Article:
India, the United Nations and Kashmir

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Dr. Manmohan Singh, the Prime Minister of India’s assertion that “there can be no redrawing of borders in Jammu Kashmir” and former Indian Supreme Court judge Saghir Ahmad’s recommendation “to restore the autonomy to the extent possible” need to be supplemented by some observations from the view point of the people of Kashmir. These deserve to be borne in mind by all those who wish the conflict to be justly resolved once and for all.

When the Kashmir dispute erupted in 1947-1948, the United States took the stand that the future status of Kashmir must be ascertained in accordance with the wishes and aspirations of the people of the territory. The U.N. Security Council adopted a resolution on 21 April 1948 which was based on that unchallenged principle. So the issue in Kashmir is about the right of self-determination which was agreed upon by both India and Pakistan, endorsed by the Security Council and accepted by the international community.

The concept to convert the existing cease-fire line into a permanent International boundary is an ideal non-existent solution. Any such suggestion is an insult to the intelligence of the people of Kashmir. One cannot imagine a better formula for sowing a minefield in South Asia that will lead them to a nuclear disaster. The people revolted against the status quo and status quo cannot be an answer? Also, Kashmiris wish to emphasize that their land is not a real estate which can be parceled out between two disputants but the home of a nation with a history far more compact and coherent than India’s and far longer than Pakistan’s. No settlement of their status will hold unless it is explicitly based on the principles of self-determination and erases the so-called line of control, which is in reality the line of conflict.

The idea of autonomy for Kashmir is an absolute fallacy. Here one has to rely on a provision of the Indian Constitution. All Constitutions of the world are subject to amendments and Indian Constitution is no exception. If not now, in the foreseeable future, the Indian legislature can delete this provision in the Constitution and the move will not even need a debate in the Parliament.

Secondly, Kashmiris have had the experience of a limited autonomy, which was first practiced under a personal understanding between Prime Minister Nehru and Sheikh Abdullah and later provided for by Section 370 of the Indian Constitution. Kashmir was granted autonomous powers over all sectors excluding communications, defence and foreign affairs. It was eroded and eventually whittled away by the forces of circumstances.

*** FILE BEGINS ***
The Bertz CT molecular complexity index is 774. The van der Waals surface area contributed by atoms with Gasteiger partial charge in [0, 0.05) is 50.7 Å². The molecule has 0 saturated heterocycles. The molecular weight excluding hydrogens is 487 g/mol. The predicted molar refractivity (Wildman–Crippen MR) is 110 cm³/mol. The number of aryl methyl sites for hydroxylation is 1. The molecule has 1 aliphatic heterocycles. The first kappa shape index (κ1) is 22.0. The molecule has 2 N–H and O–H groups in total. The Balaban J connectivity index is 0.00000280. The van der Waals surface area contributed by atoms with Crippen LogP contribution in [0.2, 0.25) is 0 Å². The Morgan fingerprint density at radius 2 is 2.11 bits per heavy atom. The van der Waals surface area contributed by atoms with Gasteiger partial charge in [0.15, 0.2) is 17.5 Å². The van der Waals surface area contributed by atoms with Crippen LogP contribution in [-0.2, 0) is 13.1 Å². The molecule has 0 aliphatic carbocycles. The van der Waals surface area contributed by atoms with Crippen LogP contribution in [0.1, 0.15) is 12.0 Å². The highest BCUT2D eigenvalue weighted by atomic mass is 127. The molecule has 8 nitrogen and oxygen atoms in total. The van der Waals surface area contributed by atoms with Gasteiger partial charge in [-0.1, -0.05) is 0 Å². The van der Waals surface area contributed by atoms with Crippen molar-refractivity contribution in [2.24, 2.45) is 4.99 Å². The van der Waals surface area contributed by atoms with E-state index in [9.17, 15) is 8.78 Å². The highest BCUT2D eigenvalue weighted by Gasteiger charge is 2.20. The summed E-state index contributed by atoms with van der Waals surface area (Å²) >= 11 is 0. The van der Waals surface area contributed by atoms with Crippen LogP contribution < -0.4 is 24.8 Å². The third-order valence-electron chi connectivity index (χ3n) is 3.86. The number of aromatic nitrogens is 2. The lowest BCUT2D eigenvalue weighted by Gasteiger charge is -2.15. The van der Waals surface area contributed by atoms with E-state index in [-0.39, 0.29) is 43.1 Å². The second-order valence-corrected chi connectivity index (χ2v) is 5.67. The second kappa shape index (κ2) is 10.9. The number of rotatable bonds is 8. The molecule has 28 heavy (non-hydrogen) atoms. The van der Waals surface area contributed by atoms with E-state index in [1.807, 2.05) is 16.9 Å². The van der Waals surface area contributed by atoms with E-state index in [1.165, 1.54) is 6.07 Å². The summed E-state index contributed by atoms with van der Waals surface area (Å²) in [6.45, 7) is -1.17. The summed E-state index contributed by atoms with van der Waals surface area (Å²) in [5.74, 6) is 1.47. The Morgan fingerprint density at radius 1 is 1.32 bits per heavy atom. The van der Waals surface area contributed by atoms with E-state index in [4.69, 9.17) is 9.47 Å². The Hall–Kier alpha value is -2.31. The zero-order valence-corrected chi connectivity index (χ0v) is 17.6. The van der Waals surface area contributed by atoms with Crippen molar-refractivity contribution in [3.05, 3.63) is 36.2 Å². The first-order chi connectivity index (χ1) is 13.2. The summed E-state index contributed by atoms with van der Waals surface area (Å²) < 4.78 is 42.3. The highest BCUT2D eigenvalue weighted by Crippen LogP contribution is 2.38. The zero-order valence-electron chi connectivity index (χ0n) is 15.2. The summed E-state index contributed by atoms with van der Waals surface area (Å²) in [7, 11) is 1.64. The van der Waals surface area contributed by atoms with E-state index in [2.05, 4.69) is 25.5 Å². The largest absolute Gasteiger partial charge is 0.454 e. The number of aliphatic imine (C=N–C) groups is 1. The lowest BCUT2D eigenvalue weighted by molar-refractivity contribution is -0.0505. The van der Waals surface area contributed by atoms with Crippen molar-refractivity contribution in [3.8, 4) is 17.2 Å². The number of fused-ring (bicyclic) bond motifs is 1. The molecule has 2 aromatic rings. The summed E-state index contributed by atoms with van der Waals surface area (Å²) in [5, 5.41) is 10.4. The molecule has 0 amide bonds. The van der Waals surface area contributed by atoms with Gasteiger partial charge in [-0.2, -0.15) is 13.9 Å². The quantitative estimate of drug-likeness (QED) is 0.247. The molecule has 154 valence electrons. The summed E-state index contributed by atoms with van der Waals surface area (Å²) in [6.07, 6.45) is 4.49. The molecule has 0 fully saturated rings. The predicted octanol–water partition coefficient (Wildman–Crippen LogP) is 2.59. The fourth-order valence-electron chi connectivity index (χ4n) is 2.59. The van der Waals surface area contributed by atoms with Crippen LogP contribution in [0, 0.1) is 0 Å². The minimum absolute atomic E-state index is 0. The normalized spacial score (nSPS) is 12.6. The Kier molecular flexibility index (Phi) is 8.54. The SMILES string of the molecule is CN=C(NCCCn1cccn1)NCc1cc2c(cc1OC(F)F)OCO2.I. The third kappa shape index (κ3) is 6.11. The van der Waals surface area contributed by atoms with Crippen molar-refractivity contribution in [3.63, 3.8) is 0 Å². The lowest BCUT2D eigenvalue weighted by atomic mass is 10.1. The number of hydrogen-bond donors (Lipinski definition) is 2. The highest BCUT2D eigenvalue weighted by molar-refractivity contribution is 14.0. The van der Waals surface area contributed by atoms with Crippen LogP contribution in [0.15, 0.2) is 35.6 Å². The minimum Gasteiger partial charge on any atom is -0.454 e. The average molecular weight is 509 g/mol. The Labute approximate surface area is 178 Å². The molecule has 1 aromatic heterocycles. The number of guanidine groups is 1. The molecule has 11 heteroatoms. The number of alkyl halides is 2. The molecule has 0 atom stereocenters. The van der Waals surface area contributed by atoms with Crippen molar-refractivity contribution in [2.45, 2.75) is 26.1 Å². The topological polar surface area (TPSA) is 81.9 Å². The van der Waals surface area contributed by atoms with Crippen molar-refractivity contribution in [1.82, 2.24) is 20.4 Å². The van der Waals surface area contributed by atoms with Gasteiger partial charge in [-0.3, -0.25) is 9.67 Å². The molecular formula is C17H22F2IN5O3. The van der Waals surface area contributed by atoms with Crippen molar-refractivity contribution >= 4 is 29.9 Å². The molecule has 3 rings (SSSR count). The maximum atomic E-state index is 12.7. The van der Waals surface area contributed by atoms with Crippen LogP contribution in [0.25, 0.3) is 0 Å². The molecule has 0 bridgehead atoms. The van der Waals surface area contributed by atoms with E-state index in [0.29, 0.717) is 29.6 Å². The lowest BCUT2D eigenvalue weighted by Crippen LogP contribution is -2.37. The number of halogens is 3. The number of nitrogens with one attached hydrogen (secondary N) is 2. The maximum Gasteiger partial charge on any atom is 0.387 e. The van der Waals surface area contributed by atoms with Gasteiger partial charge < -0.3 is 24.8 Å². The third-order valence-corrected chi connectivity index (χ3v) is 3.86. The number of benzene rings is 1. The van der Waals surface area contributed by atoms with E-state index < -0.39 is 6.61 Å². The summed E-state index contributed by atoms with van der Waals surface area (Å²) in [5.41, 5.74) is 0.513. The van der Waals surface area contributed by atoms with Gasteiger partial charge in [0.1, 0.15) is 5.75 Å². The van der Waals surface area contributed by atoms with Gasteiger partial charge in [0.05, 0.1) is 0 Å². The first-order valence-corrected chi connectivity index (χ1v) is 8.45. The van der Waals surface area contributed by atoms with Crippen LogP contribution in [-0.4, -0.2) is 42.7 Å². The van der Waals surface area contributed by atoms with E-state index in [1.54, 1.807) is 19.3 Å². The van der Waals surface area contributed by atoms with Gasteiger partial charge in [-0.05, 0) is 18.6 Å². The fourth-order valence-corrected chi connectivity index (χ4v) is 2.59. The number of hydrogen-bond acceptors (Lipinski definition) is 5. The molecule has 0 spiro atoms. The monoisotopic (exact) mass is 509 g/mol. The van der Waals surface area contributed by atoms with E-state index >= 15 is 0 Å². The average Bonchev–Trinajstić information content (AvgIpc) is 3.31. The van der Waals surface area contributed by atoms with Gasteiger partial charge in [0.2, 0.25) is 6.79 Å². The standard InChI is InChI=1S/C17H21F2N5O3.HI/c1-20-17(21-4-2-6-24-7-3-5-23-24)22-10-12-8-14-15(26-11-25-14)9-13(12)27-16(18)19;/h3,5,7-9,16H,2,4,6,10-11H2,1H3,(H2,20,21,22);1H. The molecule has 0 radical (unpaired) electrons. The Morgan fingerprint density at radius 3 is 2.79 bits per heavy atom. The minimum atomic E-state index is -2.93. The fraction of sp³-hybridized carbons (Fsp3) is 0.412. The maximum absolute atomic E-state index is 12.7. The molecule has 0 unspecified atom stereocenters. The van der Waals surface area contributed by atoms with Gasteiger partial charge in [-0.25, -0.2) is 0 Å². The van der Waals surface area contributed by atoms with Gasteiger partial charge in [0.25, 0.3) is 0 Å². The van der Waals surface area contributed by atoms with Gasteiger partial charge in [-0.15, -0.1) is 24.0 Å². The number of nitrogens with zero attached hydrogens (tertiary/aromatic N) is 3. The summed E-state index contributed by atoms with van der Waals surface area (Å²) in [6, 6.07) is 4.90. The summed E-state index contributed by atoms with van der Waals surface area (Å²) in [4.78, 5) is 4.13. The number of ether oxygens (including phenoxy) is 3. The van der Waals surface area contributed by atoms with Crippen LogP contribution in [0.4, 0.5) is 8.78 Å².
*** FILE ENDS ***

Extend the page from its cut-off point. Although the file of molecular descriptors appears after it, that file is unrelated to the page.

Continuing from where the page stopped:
My opinion was confirmed by a poll conducted jointly by major news outlets on Aug 12, 2007: CNN-IBN and Hindustan Times in India and Dawn and News in Pakistan. A majority of those polled in Kashmir Valley (87% to be precise) preferred freedom (Azadi). The Azadi means both the rejection of line of control into an international border and rejection of concept of autonomy.

However, there is but one fair, just, legal, and moral solution to Kashmir which was provided by the United Nations. The procedures contemplated at early stage of the dispute at the United Nations for its solution may be varied in the light of changed circumstances but its underlying principle must be scrupulously observed if justice and rationality are not be thrown overboard. The setting aside of the UN resolution is one thing; the discarding of the principle they embodies is altogether another. So the settlement has to be in accordance with the wishes of the people; impartially ascertained; in conditions of freedom from intimidation.

Kashmiris are open to a constitutional dispensation that answers all of India’s legitimate national security and human rights concerns. With regard to the former, they are willing to explore permanent neutrality for Kashmir along the model of the 1955 Austrian State Treaty and a renunciation of war or the threat of force in international affairs along the model of Article 9 of the Japanese Constitution. They are willing to consider abandoning a military force like Costa Rica, Haiti, and Panama. Moreover, they hold no objection to providing community quotas in government offices along the lines of the 1960 Constitution for the Republic of Cyprus to safeguard against invidious discrimination of any religious or ethnic group, i.e., Pandit, Buddhist, Sikh, and Muslim alike.

With good faith by all parties common ground leading to a final settlement of the Kashmir tragedy can be discovered. An appointment of a special envoy by President Obama, like Bishop Desmond Tutu will hasten the way of peace and prosperity in the region of South Asia.

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